Senior managers, meanwhile, may be so focused on the bigger picture that these issues get short shrift. “There is no line item in budgets for data integrity,” says Avellanet. “Those most affected by it must distill data integrity down to three talking points, and try to get funding. It’s a tough row to hoe, since management tends to think of quality as overhead to begin with,” he says--until the company receives a warning letter or has a new drug development program put on hold.
Import alerts, which block APIs and finished pharmaceuticals from being sold in the US, may have given some companies a false sense of security, notes Farquhar. More should take warning from current cases, and be sure to diversify their API suppliers. “For pharma companies that depend on, say, a single API supplier, it can take more than a year to recover once the supplier is listed,” he says.
Supplier noncompliance can also play a major part in curtailing development of a new branded or generic drug via a new drug application or abbreviated new drug application (NDA or ANDA). If the API used to make the drug was made by a company on the Import Alert list, FDA will not approve the drug, says Farquhar.
Since April 2016, FDA has issued two CRLs to two companies with new drug candidates (2). What was significant in these cases, Ocampo says, is that the CRLs were not based on the usual reasons (e.g., safety or efficacy problems with the drug), but because pre-approval inspections at offshore supplier facilities indicated cGMP compliance problems. “Within the past 12 months, we’ve had at least five clients come to us because their NDAs or ANDAs were not approved for this reason, says Farquhar.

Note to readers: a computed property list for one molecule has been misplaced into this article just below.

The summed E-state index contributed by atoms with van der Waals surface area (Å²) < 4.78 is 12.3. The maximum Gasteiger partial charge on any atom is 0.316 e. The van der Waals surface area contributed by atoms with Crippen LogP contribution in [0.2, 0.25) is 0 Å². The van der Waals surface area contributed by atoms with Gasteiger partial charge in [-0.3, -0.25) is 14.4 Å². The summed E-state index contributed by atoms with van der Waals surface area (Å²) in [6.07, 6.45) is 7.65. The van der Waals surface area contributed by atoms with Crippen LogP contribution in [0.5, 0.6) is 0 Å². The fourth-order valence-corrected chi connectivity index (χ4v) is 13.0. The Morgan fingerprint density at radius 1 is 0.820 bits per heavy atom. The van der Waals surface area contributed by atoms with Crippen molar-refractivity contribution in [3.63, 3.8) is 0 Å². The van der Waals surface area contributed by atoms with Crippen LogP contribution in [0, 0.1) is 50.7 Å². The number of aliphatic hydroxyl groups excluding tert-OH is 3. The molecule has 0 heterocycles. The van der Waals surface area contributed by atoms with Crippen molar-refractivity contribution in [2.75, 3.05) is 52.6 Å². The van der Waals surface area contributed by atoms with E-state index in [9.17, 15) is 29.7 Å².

Bribery and corruption
While the US government has brought numerous cases under the Foreign Corrupt Practices Act (FCPA) since it was enacted in 1979, US enforcement authorities have been particularly aggressive over the past decade, says Dechert partner and co-chair of its International Trade and Government Regulation practice, Jeremy Zucker. He notes that many past enforcement actions have targeted pharmaceutical companies that provided cash, trips, entertainment and other things of value to physicians at state-owned health systems to induce them to prescribe the companies’ products--and that Kara Brockmeyer, the chief of the FCPA unit at the US Securities and Exchange Commission (SEC), recently announced that the SEC again would focus on corrupt practices in the pharmaceutical industry. Zucker notes that supply chain is becoming an area of interest, and regulators are exploring whether local manufacturers and other partners are bribing foreign officials to secure commercial advantages. Local enforcement agencies in India, China, and other countries are increasing their own efforts to prosecute bribery, paying close attention to third parties, such as travel agencies and clubs, that could be involved in such deals.